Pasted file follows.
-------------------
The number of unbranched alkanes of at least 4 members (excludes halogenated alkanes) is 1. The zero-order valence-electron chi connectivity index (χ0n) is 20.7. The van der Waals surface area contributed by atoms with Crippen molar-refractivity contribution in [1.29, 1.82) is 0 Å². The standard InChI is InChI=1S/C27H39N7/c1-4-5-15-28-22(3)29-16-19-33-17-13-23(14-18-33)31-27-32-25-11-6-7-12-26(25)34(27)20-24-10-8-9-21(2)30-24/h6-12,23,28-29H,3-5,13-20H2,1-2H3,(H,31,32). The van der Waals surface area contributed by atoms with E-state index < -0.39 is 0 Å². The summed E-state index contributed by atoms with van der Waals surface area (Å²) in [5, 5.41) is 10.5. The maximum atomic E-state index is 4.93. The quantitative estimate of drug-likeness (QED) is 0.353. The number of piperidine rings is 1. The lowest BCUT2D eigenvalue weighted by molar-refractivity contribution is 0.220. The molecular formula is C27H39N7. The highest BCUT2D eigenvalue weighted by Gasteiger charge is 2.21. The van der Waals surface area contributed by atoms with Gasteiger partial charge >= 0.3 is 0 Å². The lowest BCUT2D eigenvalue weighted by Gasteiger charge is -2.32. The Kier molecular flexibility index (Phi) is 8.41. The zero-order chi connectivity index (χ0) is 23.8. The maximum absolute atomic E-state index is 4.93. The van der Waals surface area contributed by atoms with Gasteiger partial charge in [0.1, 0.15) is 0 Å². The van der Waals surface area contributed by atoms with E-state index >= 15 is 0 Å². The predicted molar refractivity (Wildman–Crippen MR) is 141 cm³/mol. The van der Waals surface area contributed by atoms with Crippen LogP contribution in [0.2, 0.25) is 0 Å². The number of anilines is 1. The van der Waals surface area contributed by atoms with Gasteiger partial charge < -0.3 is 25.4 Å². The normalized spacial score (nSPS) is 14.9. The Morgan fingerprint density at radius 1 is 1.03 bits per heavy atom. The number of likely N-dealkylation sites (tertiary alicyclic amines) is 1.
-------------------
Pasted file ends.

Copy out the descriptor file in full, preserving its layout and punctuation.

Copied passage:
The number of unbranched alkanes of at least 4 members (excludes halogenated alkanes) is 1. The zero-order valence-electron chi connectivity index (χ0n) is 20.7. The van der Waals surface area contributed by atoms with Crippen molar-refractivity contribution in [1.29, 1.82) is 0 Å². The standard InChI is InChI=1S/C27H39N7/c1-4-5-15-28-22(3)29-16-19-33-17-13-23(14-18-33)31-27-32-25-11-6-7-12-26(25)34(27)20-24-10-8-9-21(2)30-24/h6-12,23,28-29H,3-5,13-20H2,1-2H3,(H,31,32). The van der Waals surface area contributed by atoms with E-state index < -0.39 is 0 Å². The summed E-state index contributed by atoms with van der Waals surface area (Å²) in [5, 5.41) is 10.5. The maximum atomic E-state index is 4.93. The quantitative estimate of drug-likeness (QED) is 0.353. The number of piperidine rings is 1. The lowest BCUT2D eigenvalue weighted by molar-refractivity contribution is 0.220. The molecular formula is C27H39N7. The highest BCUT2D eigenvalue weighted by Gasteiger charge is 2.21. The van der Waals surface area contributed by atoms with Gasteiger partial charge >= 0.3 is 0 Å². The lowest BCUT2D eigenvalue weighted by Gasteiger charge is -2.32. The Kier molecular flexibility index (Phi) is 8.41. The zero-order chi connectivity index (χ0) is 23.8. The maximum absolute atomic E-state index is 4.93. The van der Waals surface area contributed by atoms with Gasteiger partial charge in [0.1, 0.15) is 0 Å². The van der Waals surface area contributed by atoms with E-state index >= 15 is 0 Å². The predicted molar refractivity (Wildman–Crippen MR) is 141 cm³/mol. The van der Waals surface area contributed by atoms with Crippen LogP contribution in [0.2, 0.25) is 0 Å². The number of anilines is 1. The van der Waals surface area contributed by atoms with Gasteiger partial charge < -0.3 is 25.4 Å². The normalized spacial score (nSPS) is 14.9. The Morgan fingerprint density at radius 1 is 1.03 bits per heavy atom. The number of likely N-dealkylation sites (tertiary alicyclic amines) is 1.